Dir: James Cameron
This list probably could’ve been entirely made up of James Cameron’s 1980/90’s output. I was 11 years old and in the run-up to the release I recorded a special making-of documentary on VHS and I watched it over and over until I finally got to see the film itself on the cinema. I saw it seven times and it was the most formative cinema-going experience of my young life. I was obsessed and mesmerised by the spectacle and James Horner’s soundtrack. It was so melancholic and dramatic – and I’ve always had a great pull towards both things. Maybe it is a bit of a Nicholas Sparks novel wrapped up in a historical disaster but there’s something to be said for the earnestness and sentiment of the romance. It might be clumsy but its classical and sold so well by Leo and Kate – who practically have to climb over some of the clunks in the script at times, but there’s a wondrous lack of cynicism in Cameron’s epic and we all need that from time to time.
Romeo and Juliet (1996)
Dir: Baz Luhrmann
I was too young to ‘get it’ when it came out in 1996. I watched this when I was around 18 years old. Luhrmann took the DNA of the classic story, coloured it in and flipped it into a camp emo opera of sorts. I’m a sucker for the Shakespeare in drag style, the reckless cool of the romance that’s wired with a sadness throughout, the dusty cinematography, the neon pink glow of those Hawaiian shirts and the eternal youthfulness of Leonardo DiCaprio’s Romeo beautifully painted against that apocalyptic beach-scape. Luhrmann’s film was everything I wanted at that time of my life. It felt literary but not slavish to the play and I got a big kick of how it played dangerously and irreverently with religious iconography – the Virgin Mary encrusted onto those John Woo like silver and gold guns – how could teenage me not fall head over heels for this?
Dir: Kathryn Bigelow
I was living in run-down house in Australia when I was 21. We were living in pretty squalid conditions but we had a DVD player and a rental place was just down the street. My friend was on a bit of a Keanu Reeves kick and one night he decided to rent every Keanu Reeves movie in the shop. One of these movies was Point Break. I had never seen it before as we sat down and put it on late one night during this crazy summer heatwave. I later read in Rolling Stone that Kathryn Bigelow’s film is the best ‘female gaze’ action movie ever made and that rings so true. Bigelow shoots right through the fallacy of masculinity and ‘the tough guy’ which had just laid siege to the 80’s, and instead what’s on show is way more interesting. Basically, the Keanu Reeves and Patrick Swayze dynamic is so hot. Instead of brash, pent up meatheads, we get something more spiritual, kinda sensual that glistens with tension- sexual and otherwise – and yet the action is never compromised. There are some game-changing set pieces and some iconic lines and imagery – who can forget the creepy rubber Presidential masks Brody’s gang wear? I guess Point Break altered the action movie landscape for me and made me realise how different they can be.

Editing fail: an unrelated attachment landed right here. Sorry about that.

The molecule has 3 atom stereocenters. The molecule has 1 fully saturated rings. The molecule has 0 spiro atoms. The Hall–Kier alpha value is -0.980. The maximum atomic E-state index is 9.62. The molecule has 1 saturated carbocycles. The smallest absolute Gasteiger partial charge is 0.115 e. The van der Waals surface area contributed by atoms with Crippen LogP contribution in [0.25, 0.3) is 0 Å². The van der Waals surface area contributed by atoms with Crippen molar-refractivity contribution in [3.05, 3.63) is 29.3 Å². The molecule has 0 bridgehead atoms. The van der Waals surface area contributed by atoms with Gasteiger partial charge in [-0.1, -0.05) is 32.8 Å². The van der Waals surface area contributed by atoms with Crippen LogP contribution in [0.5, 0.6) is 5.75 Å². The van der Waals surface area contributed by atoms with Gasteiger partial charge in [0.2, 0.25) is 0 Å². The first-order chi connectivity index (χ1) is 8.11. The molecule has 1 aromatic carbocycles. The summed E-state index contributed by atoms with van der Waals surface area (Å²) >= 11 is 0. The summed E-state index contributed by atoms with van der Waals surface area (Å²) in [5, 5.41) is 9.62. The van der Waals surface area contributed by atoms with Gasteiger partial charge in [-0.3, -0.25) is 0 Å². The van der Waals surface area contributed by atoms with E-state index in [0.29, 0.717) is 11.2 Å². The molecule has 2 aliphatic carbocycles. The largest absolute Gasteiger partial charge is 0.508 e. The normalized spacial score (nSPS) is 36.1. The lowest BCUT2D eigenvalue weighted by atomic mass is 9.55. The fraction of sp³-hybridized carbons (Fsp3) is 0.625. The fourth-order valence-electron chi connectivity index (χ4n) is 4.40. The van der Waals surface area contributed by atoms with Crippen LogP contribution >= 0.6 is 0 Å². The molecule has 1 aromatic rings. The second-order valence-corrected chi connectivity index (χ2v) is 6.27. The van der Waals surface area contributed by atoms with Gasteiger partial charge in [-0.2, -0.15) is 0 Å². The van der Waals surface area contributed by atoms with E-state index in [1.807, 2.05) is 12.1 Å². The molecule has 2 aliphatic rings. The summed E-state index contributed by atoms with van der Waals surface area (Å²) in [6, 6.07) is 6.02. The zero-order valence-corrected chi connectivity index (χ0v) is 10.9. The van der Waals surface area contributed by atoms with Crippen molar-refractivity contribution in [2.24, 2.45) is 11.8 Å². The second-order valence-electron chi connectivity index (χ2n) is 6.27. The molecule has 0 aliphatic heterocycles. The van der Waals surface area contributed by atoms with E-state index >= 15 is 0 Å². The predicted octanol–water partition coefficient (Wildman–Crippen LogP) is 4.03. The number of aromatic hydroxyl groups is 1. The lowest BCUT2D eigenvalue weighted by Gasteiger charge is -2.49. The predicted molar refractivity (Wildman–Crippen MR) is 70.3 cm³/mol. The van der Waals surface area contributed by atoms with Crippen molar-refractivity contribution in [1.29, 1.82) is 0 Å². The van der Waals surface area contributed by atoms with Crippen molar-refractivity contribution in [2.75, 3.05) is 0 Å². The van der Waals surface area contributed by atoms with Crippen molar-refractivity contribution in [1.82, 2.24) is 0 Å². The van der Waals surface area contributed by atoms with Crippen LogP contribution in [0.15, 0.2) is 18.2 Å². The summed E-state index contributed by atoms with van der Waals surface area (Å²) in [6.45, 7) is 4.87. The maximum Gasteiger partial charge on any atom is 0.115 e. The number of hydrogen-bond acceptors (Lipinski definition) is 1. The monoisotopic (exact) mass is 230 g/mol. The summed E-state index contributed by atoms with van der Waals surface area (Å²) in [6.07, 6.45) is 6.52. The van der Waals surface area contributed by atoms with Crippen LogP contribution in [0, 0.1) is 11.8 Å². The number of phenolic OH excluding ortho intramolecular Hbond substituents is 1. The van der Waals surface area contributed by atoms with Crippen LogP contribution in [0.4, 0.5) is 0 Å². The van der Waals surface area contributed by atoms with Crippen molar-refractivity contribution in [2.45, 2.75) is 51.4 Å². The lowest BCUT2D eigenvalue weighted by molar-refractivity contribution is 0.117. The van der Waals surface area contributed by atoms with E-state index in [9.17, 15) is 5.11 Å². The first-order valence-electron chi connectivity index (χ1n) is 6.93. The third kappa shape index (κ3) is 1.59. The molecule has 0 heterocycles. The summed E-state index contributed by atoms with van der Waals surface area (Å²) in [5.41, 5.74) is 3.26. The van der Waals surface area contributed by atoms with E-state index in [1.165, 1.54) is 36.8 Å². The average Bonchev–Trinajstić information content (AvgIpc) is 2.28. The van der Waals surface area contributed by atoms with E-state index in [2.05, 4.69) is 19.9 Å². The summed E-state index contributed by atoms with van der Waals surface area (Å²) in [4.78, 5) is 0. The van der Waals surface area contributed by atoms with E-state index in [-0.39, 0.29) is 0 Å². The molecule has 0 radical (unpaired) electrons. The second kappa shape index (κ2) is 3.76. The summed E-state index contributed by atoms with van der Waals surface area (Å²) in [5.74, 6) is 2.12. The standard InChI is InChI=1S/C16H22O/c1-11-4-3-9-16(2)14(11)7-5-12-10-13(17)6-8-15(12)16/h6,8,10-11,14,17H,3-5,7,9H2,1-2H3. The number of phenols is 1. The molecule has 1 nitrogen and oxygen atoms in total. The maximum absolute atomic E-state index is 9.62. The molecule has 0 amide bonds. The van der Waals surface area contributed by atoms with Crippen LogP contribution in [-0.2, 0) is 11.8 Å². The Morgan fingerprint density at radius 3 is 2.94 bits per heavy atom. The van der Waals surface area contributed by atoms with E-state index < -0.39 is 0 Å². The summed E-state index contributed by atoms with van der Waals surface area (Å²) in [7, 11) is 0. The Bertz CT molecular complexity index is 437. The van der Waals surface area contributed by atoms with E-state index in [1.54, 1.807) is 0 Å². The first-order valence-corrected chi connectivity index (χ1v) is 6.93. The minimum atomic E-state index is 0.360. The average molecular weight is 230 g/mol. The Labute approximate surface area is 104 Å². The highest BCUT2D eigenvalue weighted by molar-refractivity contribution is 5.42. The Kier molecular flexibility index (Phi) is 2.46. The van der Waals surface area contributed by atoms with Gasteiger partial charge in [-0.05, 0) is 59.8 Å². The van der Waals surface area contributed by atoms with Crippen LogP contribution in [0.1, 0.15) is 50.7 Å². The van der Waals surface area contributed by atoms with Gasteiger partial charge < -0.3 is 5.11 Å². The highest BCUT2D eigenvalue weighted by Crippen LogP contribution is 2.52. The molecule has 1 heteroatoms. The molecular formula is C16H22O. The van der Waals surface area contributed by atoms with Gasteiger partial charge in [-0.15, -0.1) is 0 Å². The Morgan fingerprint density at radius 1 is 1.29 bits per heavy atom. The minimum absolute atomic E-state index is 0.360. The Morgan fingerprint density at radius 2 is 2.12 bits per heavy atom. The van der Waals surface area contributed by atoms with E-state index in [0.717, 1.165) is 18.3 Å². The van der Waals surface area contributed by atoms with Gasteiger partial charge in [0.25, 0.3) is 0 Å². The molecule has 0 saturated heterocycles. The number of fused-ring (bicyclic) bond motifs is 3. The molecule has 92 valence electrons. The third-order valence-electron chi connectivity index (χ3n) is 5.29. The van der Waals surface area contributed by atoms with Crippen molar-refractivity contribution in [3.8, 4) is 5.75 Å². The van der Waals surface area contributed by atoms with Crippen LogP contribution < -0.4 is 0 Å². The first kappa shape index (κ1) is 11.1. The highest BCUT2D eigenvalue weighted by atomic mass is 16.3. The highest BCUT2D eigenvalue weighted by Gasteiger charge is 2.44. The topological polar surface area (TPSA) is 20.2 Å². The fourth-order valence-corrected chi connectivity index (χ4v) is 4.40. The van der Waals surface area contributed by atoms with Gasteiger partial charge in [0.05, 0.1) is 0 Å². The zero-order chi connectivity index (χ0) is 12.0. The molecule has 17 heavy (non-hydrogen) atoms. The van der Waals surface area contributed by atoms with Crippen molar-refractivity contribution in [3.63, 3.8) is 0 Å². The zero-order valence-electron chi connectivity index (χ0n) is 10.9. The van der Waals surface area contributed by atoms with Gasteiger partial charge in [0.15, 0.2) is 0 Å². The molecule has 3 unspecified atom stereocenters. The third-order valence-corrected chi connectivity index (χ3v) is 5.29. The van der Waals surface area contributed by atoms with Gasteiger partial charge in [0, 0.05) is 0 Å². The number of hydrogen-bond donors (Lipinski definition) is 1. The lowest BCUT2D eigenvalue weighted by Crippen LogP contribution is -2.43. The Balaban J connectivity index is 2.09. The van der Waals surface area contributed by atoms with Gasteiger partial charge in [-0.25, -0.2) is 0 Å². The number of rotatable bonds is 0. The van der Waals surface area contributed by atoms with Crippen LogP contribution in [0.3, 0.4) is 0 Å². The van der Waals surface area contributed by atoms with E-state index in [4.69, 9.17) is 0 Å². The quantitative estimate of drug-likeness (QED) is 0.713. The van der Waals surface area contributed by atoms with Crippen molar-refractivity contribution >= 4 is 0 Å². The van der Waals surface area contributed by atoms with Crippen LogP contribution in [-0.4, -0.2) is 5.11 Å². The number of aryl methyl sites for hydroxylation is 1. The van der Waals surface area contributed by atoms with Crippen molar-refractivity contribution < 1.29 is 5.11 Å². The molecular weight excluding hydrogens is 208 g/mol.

Dir: Tim Burton
I desperately wanted to see Batman Returns on the cinema as a five-year-old but the 15 certificate saw to it that I couldn’t. I watched it pretty soon after it came out on video and I think I was as scared by it as I was fascinated. It’s a genuine haunted house of a film that is so comfortable with its own weirdness and that appealed to me so much as an awkward kid. I loved what Tim Burton did with that world and his no holds barred approach to the darkness of it all. It’s almost impossible to think there was ever a Batman film that looked like this – every character is pathological, there’s the twisted psycho-sexual edge, the tongue in cheek O.T.T feel of it, the BDSM laced costumes, the expressionist set design and that nightmarish score by Danny Elfman – it’s daring, it’s pure Gothic theatre and it’s a comic book film wearing the rags of a sadomasochist fantasy. There’s nothing like it. I loved it then and I love it now.
Blade Runner 2049
Dir: Denis Villeneuve
I love going to the cinema and I especially love cinema experiences that give me some sort of transcendental buzz. It’s like I want to be questioned or maybe guided spiritually or something. It’s sci-fi that does this better than anything – films such as Interstellar, Arrival, 2001 and Ex Machina have all worked that way for me. I was going through a weird transitional time in my life where I had thought I had failed at a lot of things when I saw Blade Runner 2049. But something in it made me feel at peace. It’s a beautifully hypnotic film that perfectly gets to grips with the idea of loneliness in asprawl. 2049 also plays on the concept of identity, status and purpose – a few things we can struggle with, in an instant insta-fame world. Denis Villeneuve’s film broke the mould and came to the rescue in a time where, thanks to social media, you always want someone else’s life. There’s a creeping existential dread as Ryan Goslings’ Agent K moodily walks the wasteland alone believing he has found his reason to live. But the film then gently pulls the rug on us and instead reveals itself to be a film that says it’s actually okay to be yourself, to be who you really are and that it’s okay to feel normal or even average, because you matter and your actions matter. Sometimes you see a film at the right time and this was the right time for me.
Words by Chris Burns